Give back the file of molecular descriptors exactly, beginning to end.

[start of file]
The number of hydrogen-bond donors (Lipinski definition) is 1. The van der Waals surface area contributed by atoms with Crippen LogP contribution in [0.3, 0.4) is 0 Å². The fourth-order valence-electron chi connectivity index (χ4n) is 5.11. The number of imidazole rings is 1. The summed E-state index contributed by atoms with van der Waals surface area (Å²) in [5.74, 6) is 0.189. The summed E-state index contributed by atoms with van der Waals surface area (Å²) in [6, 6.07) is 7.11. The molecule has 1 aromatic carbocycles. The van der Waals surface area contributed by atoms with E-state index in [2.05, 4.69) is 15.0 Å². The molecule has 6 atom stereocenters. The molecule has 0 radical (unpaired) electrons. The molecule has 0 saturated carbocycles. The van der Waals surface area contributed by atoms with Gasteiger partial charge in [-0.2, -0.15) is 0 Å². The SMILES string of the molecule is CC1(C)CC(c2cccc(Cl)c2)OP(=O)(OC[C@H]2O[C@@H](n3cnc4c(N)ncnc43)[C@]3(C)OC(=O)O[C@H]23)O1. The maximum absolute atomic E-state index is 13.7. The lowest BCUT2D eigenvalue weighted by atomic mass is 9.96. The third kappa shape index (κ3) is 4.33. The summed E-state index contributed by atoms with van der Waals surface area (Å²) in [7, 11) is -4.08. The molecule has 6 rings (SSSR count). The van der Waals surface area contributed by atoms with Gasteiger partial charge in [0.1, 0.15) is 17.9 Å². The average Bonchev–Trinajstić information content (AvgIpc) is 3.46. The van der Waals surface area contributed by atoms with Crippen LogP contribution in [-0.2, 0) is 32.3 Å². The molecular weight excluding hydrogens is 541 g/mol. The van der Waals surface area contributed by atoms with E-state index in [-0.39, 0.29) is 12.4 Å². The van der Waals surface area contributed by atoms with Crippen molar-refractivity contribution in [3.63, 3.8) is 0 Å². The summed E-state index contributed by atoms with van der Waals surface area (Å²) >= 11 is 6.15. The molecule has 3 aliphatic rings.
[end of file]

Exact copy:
The number of hydrogen-bond donors (Lipinski definition) is 1. The van der Waals surface area contributed by atoms with Crippen LogP contribution in [0.3, 0.4) is 0 Å². The fourth-order valence-electron chi connectivity index (χ4n) is 5.11. The number of imidazole rings is 1. The summed E-state index contributed by atoms with van der Waals surface area (Å²) in [5.74, 6) is 0.189. The summed E-state index contributed by atoms with van der Waals surface area (Å²) in [6, 6.07) is 7.11. The molecule has 1 aromatic carbocycles. The van der Waals surface area contributed by atoms with E-state index in [2.05, 4.69) is 15.0 Å². The molecule has 6 atom stereocenters. The molecule has 0 radical (unpaired) electrons. The molecule has 0 saturated carbocycles. The van der Waals surface area contributed by atoms with Gasteiger partial charge in [-0.2, -0.15) is 0 Å². The SMILES string of the molecule is CC1(C)CC(c2cccc(Cl)c2)OP(=O)(OC[C@H]2O[C@@H](n3cnc4c(N)ncnc43)[C@]3(C)OC(=O)O[C@H]23)O1. The maximum absolute atomic E-state index is 13.7. The lowest BCUT2D eigenvalue weighted by atomic mass is 9.96. The third kappa shape index (κ3) is 4.33. The summed E-state index contributed by atoms with van der Waals surface area (Å²) in [7, 11) is -4.08. The molecule has 6 rings (SSSR count). The van der Waals surface area contributed by atoms with Gasteiger partial charge in [0.1, 0.15) is 17.9 Å². The average Bonchev–Trinajstić information content (AvgIpc) is 3.46. The van der Waals surface area contributed by atoms with Crippen LogP contribution in [-0.2, 0) is 32.3 Å². The molecular weight excluding hydrogens is 541 g/mol. The van der Waals surface area contributed by atoms with E-state index in [-0.39, 0.29) is 12.4 Å². The van der Waals surface area contributed by atoms with Crippen molar-refractivity contribution in [3.63, 3.8) is 0 Å². The summed E-state index contributed by atoms with van der Waals surface area (Å²) >= 11 is 6.15. The molecule has 3 aliphatic rings.